The End of Democracy

The End of Democracy

Discover the true nature of democracy and the interests that it serves.

Christophe Buffin de Chosal | | Comments

Introduction to The End of Democracy

Democracy is not just a political system. It is much more, and its nature approaches that of the gods if we consider with how much respect it is treated and with what devotion it is honored. The idolatrous character of democracy is clearly seen in the absolute refusal to question it in any way. Since the end of the last world war , the Western mentality has been as though traumatized by the experience of totalitarian and dictatorial regimes, in the face of which democracy has been presented as the unique means of safeguarding civilization and human dignity. Fundamental political criticism, the kind that questions political systems and their principles, is not applied to democracy, which is held as an essential good without which nothing is certain but chaos, oppression, and misery.

Today no one is disturbed to hear about the United States wanting to institute democracy in the countries of the world where it intervenes militarily. We smile perhaps at the pretext, but not at the principle. We do not think twice about the incongruity of the matter since democracy is seen as the political system of man. It is presented as an unshakable truth or an irreversible acquisition of humanity. It is synonymous with progress. It passes as necessary and beneficial in all cultures and all parts of the world. It would be the universal political system, the final outcome of mankind’s long political journey. Because of this, it escapes all questioning and its foundations appear infallibly true.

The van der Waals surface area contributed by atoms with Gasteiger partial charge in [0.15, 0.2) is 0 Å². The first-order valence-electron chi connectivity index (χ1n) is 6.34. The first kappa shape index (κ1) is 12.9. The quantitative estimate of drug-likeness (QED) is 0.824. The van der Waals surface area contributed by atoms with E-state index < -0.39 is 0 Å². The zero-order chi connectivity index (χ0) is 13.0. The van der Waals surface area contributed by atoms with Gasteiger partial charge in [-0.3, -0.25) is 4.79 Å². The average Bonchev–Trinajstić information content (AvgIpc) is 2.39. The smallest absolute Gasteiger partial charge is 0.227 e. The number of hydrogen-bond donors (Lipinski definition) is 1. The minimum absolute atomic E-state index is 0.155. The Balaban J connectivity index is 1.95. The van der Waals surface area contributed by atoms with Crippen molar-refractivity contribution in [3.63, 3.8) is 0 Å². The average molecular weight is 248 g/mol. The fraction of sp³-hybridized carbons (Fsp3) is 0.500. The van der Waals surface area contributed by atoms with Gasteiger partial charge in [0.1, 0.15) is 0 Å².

Is this not to forget that democracy is, after all, only a human invention? It is the fruit of philosophical thought and the result of historical circumstances. It therefore carries a certain risk of error. We can live in the conviction that humanity progresses unceasingly and that what is more recent is likely better than what was before—a conviction on which the contemporary mindset is largely based—but we should still not forget that every human invention is fallible and thus liable to criticism. To hold the contrary is foolish or pretentious.

Besides, it is contrary to progress. Progress can only exist when we are convinced we can do better and that things can be perfected. How is it, then, we became convinced we could do no better than democracy?

Progress can only exist when we are convinced we can do better and that things can be perfected. How is it, then, we became convinced we could do no better than democracy?